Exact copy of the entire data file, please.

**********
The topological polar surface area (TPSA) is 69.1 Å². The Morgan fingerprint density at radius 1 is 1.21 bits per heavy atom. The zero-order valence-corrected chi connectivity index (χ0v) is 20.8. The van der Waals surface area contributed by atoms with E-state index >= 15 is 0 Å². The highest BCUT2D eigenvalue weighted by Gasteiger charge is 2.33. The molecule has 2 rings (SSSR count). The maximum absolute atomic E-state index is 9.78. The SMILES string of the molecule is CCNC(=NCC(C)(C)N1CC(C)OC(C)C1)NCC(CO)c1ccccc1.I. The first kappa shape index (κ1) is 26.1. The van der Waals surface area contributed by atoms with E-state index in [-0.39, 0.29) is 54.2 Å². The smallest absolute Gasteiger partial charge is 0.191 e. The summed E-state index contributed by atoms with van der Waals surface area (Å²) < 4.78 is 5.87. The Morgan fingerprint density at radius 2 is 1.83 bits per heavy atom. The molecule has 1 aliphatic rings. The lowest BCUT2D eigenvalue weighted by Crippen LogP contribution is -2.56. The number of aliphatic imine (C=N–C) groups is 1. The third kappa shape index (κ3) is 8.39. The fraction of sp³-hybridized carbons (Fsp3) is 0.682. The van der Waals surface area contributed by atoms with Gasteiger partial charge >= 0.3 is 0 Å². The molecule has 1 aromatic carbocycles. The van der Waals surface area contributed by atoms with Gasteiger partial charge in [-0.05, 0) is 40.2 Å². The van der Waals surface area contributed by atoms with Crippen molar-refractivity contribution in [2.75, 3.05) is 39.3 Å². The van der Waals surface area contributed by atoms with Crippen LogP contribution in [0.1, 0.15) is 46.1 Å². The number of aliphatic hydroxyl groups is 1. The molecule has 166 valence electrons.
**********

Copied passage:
The topological polar surface area (TPSA) is 69.1 Å². The Morgan fingerprint density at radius 1 is 1.21 bits per heavy atom. The zero-order valence-corrected chi connectivity index (χ0v) is 20.8. The van der Waals surface area contributed by atoms with E-state index >= 15 is 0 Å². The highest BCUT2D eigenvalue weighted by Gasteiger charge is 2.33. The molecule has 2 rings (SSSR count). The maximum absolute atomic E-state index is 9.78. The SMILES string of the molecule is CCNC(=NCC(C)(C)N1CC(C)OC(C)C1)NCC(CO)c1ccccc1.I. The first kappa shape index (κ1) is 26.1. The van der Waals surface area contributed by atoms with E-state index in [-0.39, 0.29) is 54.2 Å². The smallest absolute Gasteiger partial charge is 0.191 e. The summed E-state index contributed by atoms with van der Waals surface area (Å²) < 4.78 is 5.87. The Morgan fingerprint density at radius 2 is 1.83 bits per heavy atom. The molecule has 1 aliphatic rings. The lowest BCUT2D eigenvalue weighted by Crippen LogP contribution is -2.56. The number of aliphatic imine (C=N–C) groups is 1. The third kappa shape index (κ3) is 8.39. The fraction of sp³-hybridized carbons (Fsp3) is 0.682. The van der Waals surface area contributed by atoms with Gasteiger partial charge >= 0.3 is 0 Å². The molecule has 1 aromatic carbocycles. The van der Waals surface area contributed by atoms with Gasteiger partial charge in [-0.05, 0) is 40.2 Å². The van der Waals surface area contributed by atoms with Crippen molar-refractivity contribution in [2.75, 3.05) is 39.3 Å². The van der Waals surface area contributed by atoms with Crippen LogP contribution in [0.1, 0.15) is 46.1 Å². The number of aliphatic hydroxyl groups is 1. The molecule has 166 valence electrons.